NIPPON Kichi - 日本吉

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常忠寺 Jouchu-ji Jochu-ji Temple

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Jochu-ji Temple is the site of the tomb to the first Yoshinao of the Otomo clan, an ancestor of Sorin Otomo, a Christian feudal lord of the clan. Sorin Otomo conquered the six countries of Kyushu (Bungo, Bunzen, Chikugo, Chikuzen, Higo and Hizen) during the Warring States period.

Jochu-ji Temple is the family temple of Akitsura Betsuki, who was the leading general of the Sorin Family, as well as a lord of the Yoroidake. It is said that Akitsura was partially paralyzed after being struck by lightning. Despite this, he continued to command his army, but from a 'koshi' (a cart-like vehicle).

At one point, the temple was demolished but was later restored by Yoshiteru Honda between 1704 and 1710. A fire destroyed the temple once more, but it was again restored to its present state in 1806 by the great-grandchild of Yoshiteru.

Over 40 types of water iris have been planted at the temple and, every May, the Jochu-ji Temple iris festival takes place. People can also appreciate fireflies here on summer nights.
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九華公園 菖蒲 Kyuuka-kouen Ayame The Irises of Kyuuka-kouen Park

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Kyuuka-kouen Park is built on the ruins of Kuwana Castle in Kuwana, Mie Prefecture. The park is famous for cherry blossoms, as well as for its ayame irises in early summer.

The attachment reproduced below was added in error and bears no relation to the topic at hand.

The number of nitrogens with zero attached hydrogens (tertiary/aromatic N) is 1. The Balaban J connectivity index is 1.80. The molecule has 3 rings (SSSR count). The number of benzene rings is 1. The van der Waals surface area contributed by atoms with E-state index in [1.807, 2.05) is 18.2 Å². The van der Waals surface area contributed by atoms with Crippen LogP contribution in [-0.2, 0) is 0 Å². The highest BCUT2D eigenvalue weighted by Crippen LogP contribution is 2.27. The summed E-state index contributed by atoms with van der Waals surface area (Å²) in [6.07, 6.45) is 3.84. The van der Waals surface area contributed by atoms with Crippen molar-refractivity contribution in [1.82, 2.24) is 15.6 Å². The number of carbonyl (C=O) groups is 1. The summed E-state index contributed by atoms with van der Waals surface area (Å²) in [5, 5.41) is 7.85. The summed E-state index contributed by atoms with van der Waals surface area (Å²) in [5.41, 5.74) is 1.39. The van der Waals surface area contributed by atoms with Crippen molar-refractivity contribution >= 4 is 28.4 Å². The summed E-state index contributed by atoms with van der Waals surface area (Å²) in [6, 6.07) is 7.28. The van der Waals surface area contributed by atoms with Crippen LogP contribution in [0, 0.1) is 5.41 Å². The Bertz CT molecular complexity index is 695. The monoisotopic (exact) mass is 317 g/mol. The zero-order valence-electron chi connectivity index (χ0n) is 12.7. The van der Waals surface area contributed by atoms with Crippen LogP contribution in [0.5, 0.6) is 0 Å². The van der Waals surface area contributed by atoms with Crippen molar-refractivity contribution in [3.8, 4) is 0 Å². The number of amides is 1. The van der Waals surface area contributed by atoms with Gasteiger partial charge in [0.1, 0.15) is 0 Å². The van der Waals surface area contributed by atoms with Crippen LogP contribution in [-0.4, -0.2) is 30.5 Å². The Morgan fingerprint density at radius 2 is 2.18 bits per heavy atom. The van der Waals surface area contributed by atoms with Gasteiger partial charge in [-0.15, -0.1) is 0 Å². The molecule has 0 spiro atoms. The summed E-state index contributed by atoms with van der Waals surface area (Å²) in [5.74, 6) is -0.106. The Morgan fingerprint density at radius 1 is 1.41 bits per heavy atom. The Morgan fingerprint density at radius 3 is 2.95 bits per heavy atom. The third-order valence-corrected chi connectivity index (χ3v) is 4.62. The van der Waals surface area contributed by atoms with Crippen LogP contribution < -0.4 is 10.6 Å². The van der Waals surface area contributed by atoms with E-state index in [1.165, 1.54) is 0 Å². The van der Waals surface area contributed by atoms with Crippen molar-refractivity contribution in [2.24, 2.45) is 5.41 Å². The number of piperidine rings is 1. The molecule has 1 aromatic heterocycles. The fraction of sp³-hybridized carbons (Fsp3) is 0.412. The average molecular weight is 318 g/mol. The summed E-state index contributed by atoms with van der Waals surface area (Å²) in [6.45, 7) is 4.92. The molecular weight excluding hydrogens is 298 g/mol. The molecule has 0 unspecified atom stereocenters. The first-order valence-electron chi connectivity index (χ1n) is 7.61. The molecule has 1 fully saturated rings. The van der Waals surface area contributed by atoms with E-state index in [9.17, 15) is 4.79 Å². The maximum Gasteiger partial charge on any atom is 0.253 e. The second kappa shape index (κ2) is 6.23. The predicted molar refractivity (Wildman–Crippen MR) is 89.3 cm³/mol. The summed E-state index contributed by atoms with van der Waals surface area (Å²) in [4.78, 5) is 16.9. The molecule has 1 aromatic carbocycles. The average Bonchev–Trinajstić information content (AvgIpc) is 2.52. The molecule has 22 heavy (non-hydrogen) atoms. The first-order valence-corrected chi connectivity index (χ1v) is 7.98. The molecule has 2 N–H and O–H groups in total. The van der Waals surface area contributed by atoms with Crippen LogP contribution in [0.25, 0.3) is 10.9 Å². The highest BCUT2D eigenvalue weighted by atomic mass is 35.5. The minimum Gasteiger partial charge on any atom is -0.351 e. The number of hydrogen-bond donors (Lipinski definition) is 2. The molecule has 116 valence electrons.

Kyuuka-kouen is built on the main and secondary mark of Kuwana Castle and spreads out over approximately 7.2ha. The park has become a place of relaxation cherished by the citizens of Kuwana. Ruins of the acclaimed castle, known as Ougijo, can be found here, along with exuberant displays of cherry blossom, azaleas and irises in season.

In June, a festival called the Hana-ayame-matsuri (Iris Flower Festival) takes place. Contests and events are held during the weekends of the festival, and include a tea ceremony as well as an iris sketching contest. Myriads of sightseeing visitors come to Kyuuka-kouen to appreciate the white, pink, red-purple and blue-purple shades of the irises. The peaceful, harmonious scene created by these flowers give a sense of serenity and calm to visitors.
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"Nippon-kichi" leads you to places, people and things that reveal a certain Japanese aesthetic.

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